Comparing this to the old processes, he says for example that drivers used up generate more than 500 sheets of paper per day, including pre- and post-use defect reports. All ofthese had to be manually checked by the transport office and any findings acted on.
“These days, drivers complete their daily checks using their mobile phones and the information is uploaded to the system in real time,” says Gossage. “At the click of a button we can use the system to address the defect as required. That can mean either booking the work in or assigning it to the next scheduled service date. It gives us full traceability of our defect management and is entirely paperless.”
But r2c Online is not the only such system: ASC Software, based in Ireland, recently launched Assetminder, its cloud-based fleet maintenance solution. Marketing manager Graham McCarthy says it’s scalable for small and large workshops alike, with menu-pricing.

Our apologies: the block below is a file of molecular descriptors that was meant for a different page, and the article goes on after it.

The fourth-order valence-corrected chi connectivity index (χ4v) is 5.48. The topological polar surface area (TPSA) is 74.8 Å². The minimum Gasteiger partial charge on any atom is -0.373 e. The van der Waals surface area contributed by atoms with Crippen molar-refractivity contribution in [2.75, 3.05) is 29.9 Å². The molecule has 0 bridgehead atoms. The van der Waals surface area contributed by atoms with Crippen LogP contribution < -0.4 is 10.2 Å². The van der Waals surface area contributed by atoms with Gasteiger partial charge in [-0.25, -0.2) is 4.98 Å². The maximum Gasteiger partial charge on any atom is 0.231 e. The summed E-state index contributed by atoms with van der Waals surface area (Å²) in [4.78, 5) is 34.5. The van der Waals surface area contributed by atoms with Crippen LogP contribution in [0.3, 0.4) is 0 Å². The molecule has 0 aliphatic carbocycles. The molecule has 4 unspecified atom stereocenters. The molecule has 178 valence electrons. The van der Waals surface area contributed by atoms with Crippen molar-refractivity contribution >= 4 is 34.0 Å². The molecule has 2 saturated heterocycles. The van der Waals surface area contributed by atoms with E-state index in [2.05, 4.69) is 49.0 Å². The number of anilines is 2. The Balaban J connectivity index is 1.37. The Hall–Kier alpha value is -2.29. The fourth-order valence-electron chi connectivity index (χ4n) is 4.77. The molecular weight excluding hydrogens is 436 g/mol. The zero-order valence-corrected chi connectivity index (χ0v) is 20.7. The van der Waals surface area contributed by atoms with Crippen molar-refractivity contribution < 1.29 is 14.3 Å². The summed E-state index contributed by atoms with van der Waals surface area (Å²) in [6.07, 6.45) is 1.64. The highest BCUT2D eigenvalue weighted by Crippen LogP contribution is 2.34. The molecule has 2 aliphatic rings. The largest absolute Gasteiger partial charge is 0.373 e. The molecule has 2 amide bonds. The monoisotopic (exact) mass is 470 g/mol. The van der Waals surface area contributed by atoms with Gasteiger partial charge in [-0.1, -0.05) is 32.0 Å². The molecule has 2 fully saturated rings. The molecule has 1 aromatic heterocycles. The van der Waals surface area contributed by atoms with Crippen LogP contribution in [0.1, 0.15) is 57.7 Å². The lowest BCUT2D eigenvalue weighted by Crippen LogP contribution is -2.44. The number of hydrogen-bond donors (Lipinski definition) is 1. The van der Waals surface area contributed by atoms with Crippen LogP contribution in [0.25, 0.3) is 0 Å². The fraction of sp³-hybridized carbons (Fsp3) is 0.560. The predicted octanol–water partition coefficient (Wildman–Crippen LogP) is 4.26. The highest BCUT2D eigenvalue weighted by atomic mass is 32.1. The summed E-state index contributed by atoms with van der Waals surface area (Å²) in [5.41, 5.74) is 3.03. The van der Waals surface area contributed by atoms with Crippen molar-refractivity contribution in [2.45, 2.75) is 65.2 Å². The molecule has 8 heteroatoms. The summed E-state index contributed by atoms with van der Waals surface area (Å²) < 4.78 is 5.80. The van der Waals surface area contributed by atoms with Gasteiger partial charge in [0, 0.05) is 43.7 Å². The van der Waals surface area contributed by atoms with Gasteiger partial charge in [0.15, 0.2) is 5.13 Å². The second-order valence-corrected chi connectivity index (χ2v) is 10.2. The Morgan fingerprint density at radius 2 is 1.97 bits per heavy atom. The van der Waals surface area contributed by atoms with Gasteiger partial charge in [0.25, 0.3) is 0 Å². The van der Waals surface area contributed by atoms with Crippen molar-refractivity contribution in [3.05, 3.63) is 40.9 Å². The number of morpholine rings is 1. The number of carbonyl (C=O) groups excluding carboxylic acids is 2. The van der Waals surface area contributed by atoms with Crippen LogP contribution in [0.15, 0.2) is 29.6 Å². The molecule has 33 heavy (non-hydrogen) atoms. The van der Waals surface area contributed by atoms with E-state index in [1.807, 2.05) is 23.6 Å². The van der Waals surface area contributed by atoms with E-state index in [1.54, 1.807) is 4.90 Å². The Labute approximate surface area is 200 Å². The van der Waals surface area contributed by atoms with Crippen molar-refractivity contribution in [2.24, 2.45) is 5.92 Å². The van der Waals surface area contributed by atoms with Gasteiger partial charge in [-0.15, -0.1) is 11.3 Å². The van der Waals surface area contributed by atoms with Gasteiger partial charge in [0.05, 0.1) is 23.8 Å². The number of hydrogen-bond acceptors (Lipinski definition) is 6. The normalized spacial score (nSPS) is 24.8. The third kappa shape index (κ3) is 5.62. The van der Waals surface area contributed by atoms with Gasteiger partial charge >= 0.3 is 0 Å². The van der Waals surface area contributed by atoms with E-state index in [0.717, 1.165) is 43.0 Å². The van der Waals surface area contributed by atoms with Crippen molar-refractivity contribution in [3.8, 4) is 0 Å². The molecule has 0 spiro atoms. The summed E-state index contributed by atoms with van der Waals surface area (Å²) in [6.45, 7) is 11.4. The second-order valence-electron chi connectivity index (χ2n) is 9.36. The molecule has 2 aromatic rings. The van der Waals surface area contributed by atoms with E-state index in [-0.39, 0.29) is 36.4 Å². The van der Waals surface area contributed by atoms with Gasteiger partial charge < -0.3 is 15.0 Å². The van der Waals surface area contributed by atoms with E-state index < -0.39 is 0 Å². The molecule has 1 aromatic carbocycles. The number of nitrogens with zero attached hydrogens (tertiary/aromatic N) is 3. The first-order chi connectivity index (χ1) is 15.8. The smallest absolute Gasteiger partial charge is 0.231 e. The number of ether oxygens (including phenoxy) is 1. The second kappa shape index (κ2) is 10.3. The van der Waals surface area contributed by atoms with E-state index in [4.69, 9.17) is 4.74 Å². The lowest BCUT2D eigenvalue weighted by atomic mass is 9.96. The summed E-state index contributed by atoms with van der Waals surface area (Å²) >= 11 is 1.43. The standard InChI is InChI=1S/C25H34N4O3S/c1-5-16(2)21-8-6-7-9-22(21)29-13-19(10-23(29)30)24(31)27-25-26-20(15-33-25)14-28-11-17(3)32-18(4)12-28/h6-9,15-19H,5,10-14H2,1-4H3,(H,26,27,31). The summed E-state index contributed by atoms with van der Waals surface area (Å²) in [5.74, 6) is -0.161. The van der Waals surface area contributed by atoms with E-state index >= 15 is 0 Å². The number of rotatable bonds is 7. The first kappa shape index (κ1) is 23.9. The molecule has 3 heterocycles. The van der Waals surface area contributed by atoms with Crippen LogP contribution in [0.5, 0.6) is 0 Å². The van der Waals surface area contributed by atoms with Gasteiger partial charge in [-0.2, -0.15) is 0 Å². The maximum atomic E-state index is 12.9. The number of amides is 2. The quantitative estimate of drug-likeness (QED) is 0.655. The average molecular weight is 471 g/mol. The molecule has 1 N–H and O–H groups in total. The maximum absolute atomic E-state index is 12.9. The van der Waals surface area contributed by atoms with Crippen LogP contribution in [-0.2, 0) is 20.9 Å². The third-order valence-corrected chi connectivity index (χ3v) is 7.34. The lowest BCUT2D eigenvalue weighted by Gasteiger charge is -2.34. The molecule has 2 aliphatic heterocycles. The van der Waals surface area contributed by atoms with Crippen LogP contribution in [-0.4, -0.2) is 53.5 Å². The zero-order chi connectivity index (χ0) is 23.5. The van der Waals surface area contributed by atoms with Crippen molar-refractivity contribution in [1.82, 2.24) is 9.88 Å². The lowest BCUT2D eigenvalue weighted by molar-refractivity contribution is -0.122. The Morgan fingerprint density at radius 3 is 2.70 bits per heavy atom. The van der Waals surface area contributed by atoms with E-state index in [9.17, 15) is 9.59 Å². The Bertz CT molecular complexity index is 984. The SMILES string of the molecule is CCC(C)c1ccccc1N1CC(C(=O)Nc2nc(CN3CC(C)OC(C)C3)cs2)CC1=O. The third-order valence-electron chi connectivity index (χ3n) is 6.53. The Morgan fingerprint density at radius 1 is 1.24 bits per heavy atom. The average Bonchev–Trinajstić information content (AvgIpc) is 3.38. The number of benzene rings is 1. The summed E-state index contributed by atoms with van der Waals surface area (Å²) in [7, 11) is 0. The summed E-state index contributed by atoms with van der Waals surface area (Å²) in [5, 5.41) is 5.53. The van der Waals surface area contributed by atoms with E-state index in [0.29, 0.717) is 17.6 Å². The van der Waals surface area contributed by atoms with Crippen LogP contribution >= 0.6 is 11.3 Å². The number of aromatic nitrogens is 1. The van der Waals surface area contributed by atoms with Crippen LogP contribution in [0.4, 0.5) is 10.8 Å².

“For example, we’re talking in terms of £29 per month per admin user if you want to do things such as plan scheduled services and statutory inspections,” he says. “Then it’s £13 a month if you want to manage fitters and clock them on and off, and £3.00 per month per driver for daily inspections.” Assetminder can also be used with tablets and PCs – and again, there is no paperwork. “We’re happy for operators to try it for a month without any obligation,” adds McCarthy.
What about the many freight operators whose workshops service trucks operated by third parties – such as small hauliers based on nearby industrial estates with three or four vehicles apiece? Then workshop software has to ensure that each is invoiced correctly once job have been completed, and the usual documentation provided promptly. This is where companies such as Freeway Fleet Systems score, with its It package that can hold details of third-party trucks as well as those of the operator’s own.